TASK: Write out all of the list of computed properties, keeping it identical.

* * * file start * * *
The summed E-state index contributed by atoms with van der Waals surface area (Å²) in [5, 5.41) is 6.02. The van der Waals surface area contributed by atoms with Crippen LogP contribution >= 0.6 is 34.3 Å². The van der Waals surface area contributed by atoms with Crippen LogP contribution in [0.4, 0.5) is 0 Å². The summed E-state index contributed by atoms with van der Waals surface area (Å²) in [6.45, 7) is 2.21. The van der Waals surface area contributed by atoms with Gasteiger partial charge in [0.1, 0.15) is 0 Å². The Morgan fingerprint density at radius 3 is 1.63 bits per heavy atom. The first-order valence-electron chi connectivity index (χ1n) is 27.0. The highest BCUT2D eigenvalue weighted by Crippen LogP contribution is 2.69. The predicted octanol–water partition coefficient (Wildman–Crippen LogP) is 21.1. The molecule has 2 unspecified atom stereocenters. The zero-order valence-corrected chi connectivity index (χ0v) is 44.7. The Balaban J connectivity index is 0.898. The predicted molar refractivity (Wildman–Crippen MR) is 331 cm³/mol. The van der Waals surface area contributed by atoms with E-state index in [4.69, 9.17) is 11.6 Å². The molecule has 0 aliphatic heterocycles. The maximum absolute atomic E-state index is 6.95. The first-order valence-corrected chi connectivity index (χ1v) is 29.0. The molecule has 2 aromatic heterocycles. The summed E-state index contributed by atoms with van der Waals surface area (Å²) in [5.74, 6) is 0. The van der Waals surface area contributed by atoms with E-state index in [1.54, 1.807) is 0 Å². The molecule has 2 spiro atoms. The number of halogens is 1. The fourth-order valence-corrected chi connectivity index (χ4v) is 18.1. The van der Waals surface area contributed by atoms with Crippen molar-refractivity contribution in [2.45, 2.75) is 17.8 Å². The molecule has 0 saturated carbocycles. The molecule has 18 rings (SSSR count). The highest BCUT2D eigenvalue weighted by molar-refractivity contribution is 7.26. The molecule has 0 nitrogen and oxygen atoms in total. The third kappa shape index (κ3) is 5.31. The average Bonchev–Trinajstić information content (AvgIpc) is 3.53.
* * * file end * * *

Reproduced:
The summed E-state index contributed by atoms with van der Waals surface area (Å²) in [5, 5.41) is 6.02. The van der Waals surface area contributed by atoms with Crippen LogP contribution >= 0.6 is 34.3 Å². The van der Waals surface area contributed by atoms with Crippen LogP contribution in [0.4, 0.5) is 0 Å². The summed E-state index contributed by atoms with van der Waals surface area (Å²) in [6.45, 7) is 2.21. The van der Waals surface area contributed by atoms with Gasteiger partial charge in [0.1, 0.15) is 0 Å². The Morgan fingerprint density at radius 3 is 1.63 bits per heavy atom. The first-order valence-electron chi connectivity index (χ1n) is 27.0. The highest BCUT2D eigenvalue weighted by Crippen LogP contribution is 2.69. The predicted octanol–water partition coefficient (Wildman–Crippen LogP) is 21.1. The molecule has 2 unspecified atom stereocenters. The zero-order valence-corrected chi connectivity index (χ0v) is 44.7. The Balaban J connectivity index is 0.898. The predicted molar refractivity (Wildman–Crippen MR) is 331 cm³/mol. The van der Waals surface area contributed by atoms with E-state index in [4.69, 9.17) is 11.6 Å². The molecule has 0 aliphatic heterocycles. The maximum absolute atomic E-state index is 6.95. The first-order valence-corrected chi connectivity index (χ1v) is 29.0. The molecule has 2 aromatic heterocycles. The summed E-state index contributed by atoms with van der Waals surface area (Å²) in [5.74, 6) is 0. The van der Waals surface area contributed by atoms with E-state index in [1.54, 1.807) is 0 Å². The molecule has 2 spiro atoms. The number of halogens is 1. The fourth-order valence-corrected chi connectivity index (χ4v) is 18.1. The van der Waals surface area contributed by atoms with Crippen molar-refractivity contribution in [2.45, 2.75) is 17.8 Å². The molecule has 0 saturated carbocycles. The molecule has 18 rings (SSSR count). The highest BCUT2D eigenvalue weighted by molar-refractivity contribution is 7.26. The molecule has 0 nitrogen and oxygen atoms in total. The third kappa shape index (κ3) is 5.31. The average Bonchev–Trinajstić information content (AvgIpc) is 3.53.